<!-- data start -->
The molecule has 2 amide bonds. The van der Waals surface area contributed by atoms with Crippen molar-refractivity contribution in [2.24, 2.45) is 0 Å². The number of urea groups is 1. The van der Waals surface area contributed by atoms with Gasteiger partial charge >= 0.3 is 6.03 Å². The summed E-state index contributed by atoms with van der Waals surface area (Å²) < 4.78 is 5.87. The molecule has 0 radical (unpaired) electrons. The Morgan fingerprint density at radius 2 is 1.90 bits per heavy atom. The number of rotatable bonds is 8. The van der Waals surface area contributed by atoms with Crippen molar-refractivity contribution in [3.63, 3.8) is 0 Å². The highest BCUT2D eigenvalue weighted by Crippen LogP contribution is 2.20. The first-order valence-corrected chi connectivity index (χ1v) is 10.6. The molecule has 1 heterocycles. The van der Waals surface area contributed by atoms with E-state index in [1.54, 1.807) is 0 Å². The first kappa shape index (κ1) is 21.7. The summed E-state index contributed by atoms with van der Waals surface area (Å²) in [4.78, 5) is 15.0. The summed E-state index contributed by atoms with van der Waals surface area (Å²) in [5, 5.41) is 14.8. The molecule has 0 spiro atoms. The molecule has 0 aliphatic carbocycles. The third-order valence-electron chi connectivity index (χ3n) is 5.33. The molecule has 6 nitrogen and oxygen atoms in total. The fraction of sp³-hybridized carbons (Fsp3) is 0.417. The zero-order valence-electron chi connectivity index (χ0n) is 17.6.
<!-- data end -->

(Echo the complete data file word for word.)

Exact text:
The molecule has 2 amide bonds. The van der Waals surface area contributed by atoms with Crippen molar-refractivity contribution in [2.24, 2.45) is 0 Å². The number of urea groups is 1. The van der Waals surface area contributed by atoms with Gasteiger partial charge >= 0.3 is 6.03 Å². The summed E-state index contributed by atoms with van der Waals surface area (Å²) < 4.78 is 5.87. The molecule has 0 radical (unpaired) electrons. The Morgan fingerprint density at radius 2 is 1.90 bits per heavy atom. The number of rotatable bonds is 8. The van der Waals surface area contributed by atoms with Crippen molar-refractivity contribution in [3.63, 3.8) is 0 Å². The highest BCUT2D eigenvalue weighted by Crippen LogP contribution is 2.20. The first-order valence-corrected chi connectivity index (χ1v) is 10.6. The molecule has 1 heterocycles. The van der Waals surface area contributed by atoms with E-state index in [1.54, 1.807) is 0 Å². The first kappa shape index (κ1) is 21.7. The summed E-state index contributed by atoms with van der Waals surface area (Å²) in [4.78, 5) is 15.0. The summed E-state index contributed by atoms with van der Waals surface area (Å²) in [5, 5.41) is 14.8. The molecule has 0 spiro atoms. The molecule has 0 aliphatic carbocycles. The third-order valence-electron chi connectivity index (χ3n) is 5.33. The molecule has 6 nitrogen and oxygen atoms in total. The fraction of sp³-hybridized carbons (Fsp3) is 0.417. The zero-order valence-electron chi connectivity index (χ0n) is 17.6.